You know the type, spoon-fed speech and debate ones, these people will take an opposing position just for the sport. Arguing with them is like arguing with a wall. Avoid this action at all costs.
We have all experienced these types. You know, these are the people that are not quite angry, but they say things like ‘Can you believe it?‘ And rant on from there. Often they don’t mean what they say. And they aren’t looking for a conversation, either. It’s best to stay disengaged because you can’t take what you said back.
This is a bucket category that can include your soapboxing Uncle Mike to your stand-up-and-sneer office mate. These people are the ones you’ve had a previous conversation that devolved into verbal mudslinging. Plan to play dumb in the future situations with these types.
Take a break
If things are intense—say, you’ve just been had a situation where a colleague took credit for your great idea—one of the best solutions can be to remove yourself completely from the area. Take your lunch, grab a coffee, or just walk outside a bit—leaving your phone and email behind.
Getting out from the confines of those four walls can provide you the physical and mental distance you need to clear your mind, calm down and just relax.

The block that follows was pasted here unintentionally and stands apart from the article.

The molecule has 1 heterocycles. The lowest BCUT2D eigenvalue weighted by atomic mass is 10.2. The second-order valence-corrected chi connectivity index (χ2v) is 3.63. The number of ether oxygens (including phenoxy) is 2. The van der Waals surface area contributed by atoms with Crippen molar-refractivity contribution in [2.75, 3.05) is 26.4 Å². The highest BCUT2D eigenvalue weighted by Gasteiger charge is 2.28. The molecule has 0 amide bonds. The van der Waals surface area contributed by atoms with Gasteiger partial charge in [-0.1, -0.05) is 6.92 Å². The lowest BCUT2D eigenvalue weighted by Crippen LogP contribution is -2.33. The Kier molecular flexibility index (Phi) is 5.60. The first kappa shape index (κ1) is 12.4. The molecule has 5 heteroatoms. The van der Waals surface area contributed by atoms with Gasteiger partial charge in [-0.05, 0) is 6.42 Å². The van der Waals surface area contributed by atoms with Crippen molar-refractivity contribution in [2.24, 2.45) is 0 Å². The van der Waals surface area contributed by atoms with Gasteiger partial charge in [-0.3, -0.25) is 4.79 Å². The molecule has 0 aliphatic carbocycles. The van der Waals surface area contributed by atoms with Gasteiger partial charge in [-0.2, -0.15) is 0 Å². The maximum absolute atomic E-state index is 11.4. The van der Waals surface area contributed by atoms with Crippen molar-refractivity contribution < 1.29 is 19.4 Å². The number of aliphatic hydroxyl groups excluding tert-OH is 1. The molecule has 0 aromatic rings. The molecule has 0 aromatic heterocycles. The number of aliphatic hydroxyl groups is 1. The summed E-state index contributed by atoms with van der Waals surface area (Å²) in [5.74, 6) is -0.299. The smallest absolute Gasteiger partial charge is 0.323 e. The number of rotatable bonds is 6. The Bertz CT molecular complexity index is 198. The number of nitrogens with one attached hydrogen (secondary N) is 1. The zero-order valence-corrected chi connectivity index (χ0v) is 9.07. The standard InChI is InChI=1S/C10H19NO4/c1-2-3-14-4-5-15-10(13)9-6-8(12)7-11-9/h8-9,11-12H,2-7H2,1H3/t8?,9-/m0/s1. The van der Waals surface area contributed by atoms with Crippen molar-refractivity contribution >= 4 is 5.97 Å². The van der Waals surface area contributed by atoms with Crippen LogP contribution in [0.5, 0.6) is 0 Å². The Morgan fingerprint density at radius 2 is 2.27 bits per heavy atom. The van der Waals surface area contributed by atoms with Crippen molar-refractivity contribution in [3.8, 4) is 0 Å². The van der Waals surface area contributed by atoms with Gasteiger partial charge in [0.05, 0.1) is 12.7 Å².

At one point or another, we all have that day in the office where we get close to our breaking point. That’s OK. But be ready for it: Have a few tactics that you know work to get your head back into the control game. Keep your professionalism (not to mention your space) intact, no matter how bad it seems at the moment.
Not responding immediately allows the person you’re talking to a little time to self-correct a half-baked observation and prevents an otherwise working relationship from being damaged.
Note that research shows that people with high emotional intelligence are good at self-regulating and helping others regulate emotions in interactions. If you’re still working on developing EI, just sit tight to maintain your composure. Practice maintaining your composure when your conversation partner is losing theirs.
Don’t be a know-it-all